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Journal of Insect Conservation

, Volume 23, Issue 5–6, pp 957–965 | Cite as

Distribution, abundance, and ecology of the threatened Gibson’s Big Sand Tiger Beetle (Cicindela formosa gibsoni Brown) in the Elbow Sand Hills of Saskatchewan

  • Aaron J. BellEmail author
  • Kiara S. Calladine
  • Iain D. Phillips
ORIGINAL PAPER
  • 47 Downloads

Abstract

Gibson’s Big Sand tiger beetle, Cicindela formosa gibsoni Brown, occurs primarily in the Saskatchewan sand hills and was recently listed as threatened in Canada due to habitat loss caused by dune stabilization. Herein, we report on a 3-year population study initiated in 2016 to better understand the distribution, abundance, and ecology of C. f. gibsoni in the Elbow Sand Hills, a large active dune complex in southern Saskatchewan. Estimated adult population size for the dune complex varied from a low of 1106 (95% confidence interval (CI) 975–1237) to a high of 1474 (CI 1350–1598), possibly due to inter-annual variation in May–June rainfall. Adult abundance varied substantially between interdunal swales (0–137 individuals), with the highest numbers occurring in sparsely-vegetated habitats on the stoss side of the dune complex where the rate of encroachment by vegetation is highest. Approximately a third of the total population is concentrated within a relatively small area (~ 6 ha) in the northwestern region of the dune complex, although the specific cause for this localized distribution is not clear. Our findings suggest that the distribution of C. f. gibsoni within the dune complex is not limited by prey availability or larval habitat quality but is instead related to the amount of sparsely-vegetated habitat. We hypothesize that sparsely-vegetated areas allow beetles to shuttle between exposed and shaded microhabitats, thereby assisting in thermoregulation and maintenance of high body temperatures that are optimal for foraging.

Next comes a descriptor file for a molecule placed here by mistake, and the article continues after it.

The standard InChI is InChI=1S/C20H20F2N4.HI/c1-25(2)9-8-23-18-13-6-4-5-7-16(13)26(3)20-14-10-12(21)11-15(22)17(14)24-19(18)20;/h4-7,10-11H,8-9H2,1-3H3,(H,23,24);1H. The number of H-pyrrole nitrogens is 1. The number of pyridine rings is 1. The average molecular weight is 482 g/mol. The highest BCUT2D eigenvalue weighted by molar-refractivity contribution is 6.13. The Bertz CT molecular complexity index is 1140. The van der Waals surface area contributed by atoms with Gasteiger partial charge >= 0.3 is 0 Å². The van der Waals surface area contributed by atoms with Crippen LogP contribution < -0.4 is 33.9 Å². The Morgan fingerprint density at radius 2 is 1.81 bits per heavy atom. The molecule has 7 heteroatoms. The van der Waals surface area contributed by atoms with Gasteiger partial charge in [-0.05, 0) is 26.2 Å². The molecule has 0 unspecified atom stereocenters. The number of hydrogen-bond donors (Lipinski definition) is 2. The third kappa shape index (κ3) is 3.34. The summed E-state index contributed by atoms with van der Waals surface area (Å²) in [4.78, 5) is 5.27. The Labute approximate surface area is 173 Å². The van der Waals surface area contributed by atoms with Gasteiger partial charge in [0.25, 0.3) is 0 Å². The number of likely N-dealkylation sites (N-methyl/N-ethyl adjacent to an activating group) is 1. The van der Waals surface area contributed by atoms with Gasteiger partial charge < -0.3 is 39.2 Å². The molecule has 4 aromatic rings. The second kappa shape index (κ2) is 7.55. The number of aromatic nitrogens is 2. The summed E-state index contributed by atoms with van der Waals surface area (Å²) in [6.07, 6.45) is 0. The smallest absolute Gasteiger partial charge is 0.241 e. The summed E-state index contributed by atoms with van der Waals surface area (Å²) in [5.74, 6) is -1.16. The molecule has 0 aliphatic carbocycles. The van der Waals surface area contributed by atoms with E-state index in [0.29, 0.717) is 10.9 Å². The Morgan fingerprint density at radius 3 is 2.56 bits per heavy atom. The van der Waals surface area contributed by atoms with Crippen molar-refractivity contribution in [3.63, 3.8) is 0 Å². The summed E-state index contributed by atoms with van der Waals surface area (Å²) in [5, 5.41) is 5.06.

Keywords

Coleoptera Dune stabilization Maxithermal Population size Sand dunes Temperature 

Notes

Acknowledgements

We are fortunate to have had support from many people throughout this study. We thank J. Houston, S. Srayko, N. Moen, D. McElligot, R. Robinson, J. Helfrick, E. McVittie, W. Fincham, L. Craig-Moore, B. Gardner, E. Putz, N. Vanerleest, and S. Marshall for their assistance chasing tigers. J. Acorn provided endless encouragement, guidance throughout this project, and helpful suggestions on the manuscript. Special thanks to C. Gowan and B. Knisley for their knowledge, expertise in conducting population studies of tiger beetles, and comments that improved the manuscript. Logistical support for this project was provided by Saskatchewan Wildlife Federation, J. Bell, D. Bell, and Douglas Provincial Park staff. Funding for this project was provided by the Young Prairie Stewardship Grant to AJB, AquaTax Consulting, and the Canada Summer Work program. Permission to conduct this study was provided by the Ministry of Environment (Permit Number: 17FW205) and the Ministry of Parks, Culture and Sport.

Compliance with Ethical Standards

Conflict of interest

All authors declare that they have no conflict of interest.

Supplementary material

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Copyright information

© Springer Nature Switzerland AG 2019

Authors and Affiliations

  1. 1.Department of BiologyUniversity of SaskatchewanSaskatoonCanada
  2. 2.Troutreach Saskatchewan, Saskatchewan Wildlife FederationMoose JawCanada
  3. 3.Water Quality and Habitat Assessment ServicesWater Security Agency of SaskatchewanSaskatoonCanada

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